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Ralph Lauren Scores in Polo IP War
The Litigation Daily
On Monday Ralph Lauren's lawyers at Kelley, Drye & Warren scored a win in the latest skirmish over the company's trademark, persuading the U.S. Court of Appeals for the Second Circuit to rule that the U.S. Polo Association can't use its own polo player mark on fragrances and cosmetics. The 12-page unpublished decision [PDF] affirms a March 2012 ruling by U.S. District Judge Robert Sweet in Manhattan that enjoined the USPA from using the mark.
In his ruling last year, Sweet barred the Polo Association, the governing body since 1890 for the sport of polo in the United States, from using its "Double Horsemen" trademark and the word "POLO" in connection with any fragrance or beauty product. He also ordered the U.S. Patent and Trademark Office to refuse certain Polo Association applications for trademarks. The marks in connection with fragrances infringe Ralph Lauren's trademark rights, constitute unfair competition, and could cause the designer and its licensees irreparable harm, the judge ruled.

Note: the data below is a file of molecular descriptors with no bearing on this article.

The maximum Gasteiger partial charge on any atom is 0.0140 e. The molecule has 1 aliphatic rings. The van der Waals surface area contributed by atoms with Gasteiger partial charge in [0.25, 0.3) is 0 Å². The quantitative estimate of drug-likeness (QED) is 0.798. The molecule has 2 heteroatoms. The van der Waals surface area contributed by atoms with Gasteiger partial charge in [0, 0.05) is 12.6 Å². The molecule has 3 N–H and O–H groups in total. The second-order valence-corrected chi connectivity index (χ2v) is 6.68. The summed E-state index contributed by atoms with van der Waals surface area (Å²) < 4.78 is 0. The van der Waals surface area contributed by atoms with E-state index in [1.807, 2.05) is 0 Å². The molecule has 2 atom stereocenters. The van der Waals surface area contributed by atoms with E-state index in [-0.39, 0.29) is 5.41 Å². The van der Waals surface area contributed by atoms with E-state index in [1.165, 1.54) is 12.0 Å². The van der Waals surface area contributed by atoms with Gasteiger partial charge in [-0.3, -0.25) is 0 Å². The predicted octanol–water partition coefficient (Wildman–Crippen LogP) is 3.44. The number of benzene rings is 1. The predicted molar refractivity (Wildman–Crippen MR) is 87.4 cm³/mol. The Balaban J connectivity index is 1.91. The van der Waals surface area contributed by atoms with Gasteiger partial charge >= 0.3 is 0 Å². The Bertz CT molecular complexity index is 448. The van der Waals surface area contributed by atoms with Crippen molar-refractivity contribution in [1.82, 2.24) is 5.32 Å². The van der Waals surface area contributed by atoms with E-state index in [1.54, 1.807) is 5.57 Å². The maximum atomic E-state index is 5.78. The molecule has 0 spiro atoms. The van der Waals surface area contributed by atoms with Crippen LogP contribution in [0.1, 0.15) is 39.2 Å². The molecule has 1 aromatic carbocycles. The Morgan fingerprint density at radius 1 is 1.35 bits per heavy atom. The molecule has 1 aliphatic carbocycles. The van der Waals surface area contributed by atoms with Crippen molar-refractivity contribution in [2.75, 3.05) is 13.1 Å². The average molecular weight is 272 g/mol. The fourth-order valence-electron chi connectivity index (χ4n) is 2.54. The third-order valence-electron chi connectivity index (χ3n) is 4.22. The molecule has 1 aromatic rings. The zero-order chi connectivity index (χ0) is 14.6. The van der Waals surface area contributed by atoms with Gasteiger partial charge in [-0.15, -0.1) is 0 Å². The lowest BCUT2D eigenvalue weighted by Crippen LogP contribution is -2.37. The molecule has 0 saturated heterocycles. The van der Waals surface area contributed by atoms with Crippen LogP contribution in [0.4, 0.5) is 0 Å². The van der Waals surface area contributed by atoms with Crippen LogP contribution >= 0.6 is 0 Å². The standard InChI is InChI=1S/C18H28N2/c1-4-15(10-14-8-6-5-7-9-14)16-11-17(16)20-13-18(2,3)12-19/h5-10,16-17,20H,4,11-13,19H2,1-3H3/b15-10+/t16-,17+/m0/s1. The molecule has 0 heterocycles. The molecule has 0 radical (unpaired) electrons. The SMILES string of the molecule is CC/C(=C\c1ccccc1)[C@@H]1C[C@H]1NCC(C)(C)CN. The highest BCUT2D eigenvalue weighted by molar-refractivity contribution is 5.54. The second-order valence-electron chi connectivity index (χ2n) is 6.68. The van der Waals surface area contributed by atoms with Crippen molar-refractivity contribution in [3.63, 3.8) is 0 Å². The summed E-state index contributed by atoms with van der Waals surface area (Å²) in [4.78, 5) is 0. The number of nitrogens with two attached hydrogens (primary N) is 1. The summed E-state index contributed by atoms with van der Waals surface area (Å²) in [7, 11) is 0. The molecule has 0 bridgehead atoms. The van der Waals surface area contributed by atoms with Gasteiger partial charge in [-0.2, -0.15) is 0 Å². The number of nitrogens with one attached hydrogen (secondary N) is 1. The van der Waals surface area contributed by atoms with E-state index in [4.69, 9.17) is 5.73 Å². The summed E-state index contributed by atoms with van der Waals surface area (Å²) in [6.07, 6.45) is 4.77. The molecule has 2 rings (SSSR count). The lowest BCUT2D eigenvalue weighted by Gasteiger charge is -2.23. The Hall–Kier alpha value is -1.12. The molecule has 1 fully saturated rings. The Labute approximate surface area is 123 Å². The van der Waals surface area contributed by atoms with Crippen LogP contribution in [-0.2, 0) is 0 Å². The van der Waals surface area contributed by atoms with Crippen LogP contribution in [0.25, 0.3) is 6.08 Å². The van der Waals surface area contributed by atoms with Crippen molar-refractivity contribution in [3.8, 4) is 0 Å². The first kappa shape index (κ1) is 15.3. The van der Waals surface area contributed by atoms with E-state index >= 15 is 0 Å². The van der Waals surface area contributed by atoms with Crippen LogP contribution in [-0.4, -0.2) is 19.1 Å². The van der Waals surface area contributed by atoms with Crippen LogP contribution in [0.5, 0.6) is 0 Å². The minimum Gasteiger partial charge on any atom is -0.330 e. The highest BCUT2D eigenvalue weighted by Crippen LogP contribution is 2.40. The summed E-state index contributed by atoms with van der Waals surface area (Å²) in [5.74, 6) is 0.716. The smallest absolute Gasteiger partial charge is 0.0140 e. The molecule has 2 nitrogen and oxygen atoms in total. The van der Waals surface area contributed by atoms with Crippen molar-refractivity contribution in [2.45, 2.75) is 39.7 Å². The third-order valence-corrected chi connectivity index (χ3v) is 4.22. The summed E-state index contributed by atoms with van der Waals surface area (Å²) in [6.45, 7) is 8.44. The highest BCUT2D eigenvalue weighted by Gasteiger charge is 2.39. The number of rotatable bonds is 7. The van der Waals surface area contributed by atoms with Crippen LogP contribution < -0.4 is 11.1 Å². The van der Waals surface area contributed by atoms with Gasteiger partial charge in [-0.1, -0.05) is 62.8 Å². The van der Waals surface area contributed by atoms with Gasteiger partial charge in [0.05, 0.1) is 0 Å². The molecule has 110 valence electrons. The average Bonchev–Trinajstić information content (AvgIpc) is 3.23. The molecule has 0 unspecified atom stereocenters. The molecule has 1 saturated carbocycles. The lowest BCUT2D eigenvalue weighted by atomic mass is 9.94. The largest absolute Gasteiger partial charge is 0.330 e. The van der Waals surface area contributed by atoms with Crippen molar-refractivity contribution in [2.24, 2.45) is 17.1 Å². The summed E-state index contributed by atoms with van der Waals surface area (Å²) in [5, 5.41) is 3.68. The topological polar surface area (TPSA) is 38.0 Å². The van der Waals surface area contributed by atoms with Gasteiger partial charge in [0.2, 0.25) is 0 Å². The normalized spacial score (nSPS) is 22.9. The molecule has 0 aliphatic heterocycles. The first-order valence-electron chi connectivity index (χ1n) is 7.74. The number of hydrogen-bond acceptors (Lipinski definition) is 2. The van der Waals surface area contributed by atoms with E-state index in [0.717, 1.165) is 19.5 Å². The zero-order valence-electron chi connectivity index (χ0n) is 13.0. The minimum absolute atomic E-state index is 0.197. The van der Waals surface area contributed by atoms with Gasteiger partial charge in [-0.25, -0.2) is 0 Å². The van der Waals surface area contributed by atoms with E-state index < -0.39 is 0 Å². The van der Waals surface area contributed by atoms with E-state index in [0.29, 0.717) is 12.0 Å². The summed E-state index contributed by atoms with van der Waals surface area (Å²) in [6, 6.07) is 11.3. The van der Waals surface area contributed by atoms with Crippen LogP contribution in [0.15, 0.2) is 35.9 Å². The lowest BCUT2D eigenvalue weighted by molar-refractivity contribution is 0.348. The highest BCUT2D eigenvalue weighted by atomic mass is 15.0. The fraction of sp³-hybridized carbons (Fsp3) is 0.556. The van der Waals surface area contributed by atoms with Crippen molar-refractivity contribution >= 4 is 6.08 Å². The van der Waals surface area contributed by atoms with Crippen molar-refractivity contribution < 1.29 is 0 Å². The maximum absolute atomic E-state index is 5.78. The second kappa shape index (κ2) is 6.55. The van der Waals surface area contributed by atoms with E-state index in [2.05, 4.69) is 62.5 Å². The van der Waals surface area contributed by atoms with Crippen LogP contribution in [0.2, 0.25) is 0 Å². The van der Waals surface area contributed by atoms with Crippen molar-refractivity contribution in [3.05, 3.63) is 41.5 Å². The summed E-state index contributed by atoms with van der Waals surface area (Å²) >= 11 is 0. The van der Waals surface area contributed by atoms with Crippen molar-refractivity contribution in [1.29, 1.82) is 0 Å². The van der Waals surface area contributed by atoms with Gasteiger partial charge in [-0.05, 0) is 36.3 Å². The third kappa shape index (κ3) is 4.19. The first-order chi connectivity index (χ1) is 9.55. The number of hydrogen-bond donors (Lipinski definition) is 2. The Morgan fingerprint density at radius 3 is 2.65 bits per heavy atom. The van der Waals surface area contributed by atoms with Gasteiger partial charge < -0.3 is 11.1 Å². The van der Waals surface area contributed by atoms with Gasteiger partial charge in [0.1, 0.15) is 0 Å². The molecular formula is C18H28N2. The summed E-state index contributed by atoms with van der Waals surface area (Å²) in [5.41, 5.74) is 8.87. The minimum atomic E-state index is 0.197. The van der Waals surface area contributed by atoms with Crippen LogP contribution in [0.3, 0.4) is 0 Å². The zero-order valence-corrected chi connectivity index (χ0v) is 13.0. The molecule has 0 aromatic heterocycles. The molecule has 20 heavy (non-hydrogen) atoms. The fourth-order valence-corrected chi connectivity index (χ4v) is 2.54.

Lawyers for the USPA, led by Gerald Ferguson and George Stamboulidis of Baker & Hostetler, had argued on appeal that prior use of its Double Horsemen logo, as well as past rulings that granted it the right to use its marks on apparel, meant that it also could use its marks on a fragrance since the apparel and fragrance markets are closely related. The Second Circuit panel disagreed.
The feud between the USPA and Ralph Lauren over marks depicting polo players goes back to 1984, when a predecessor to the Polo Association won a declaratory judgment against Ralph Lauren that allowed the sporting organization to produce licensed goods as long as they didn't cause confusion with Ralph Lauren's famous Polo brand.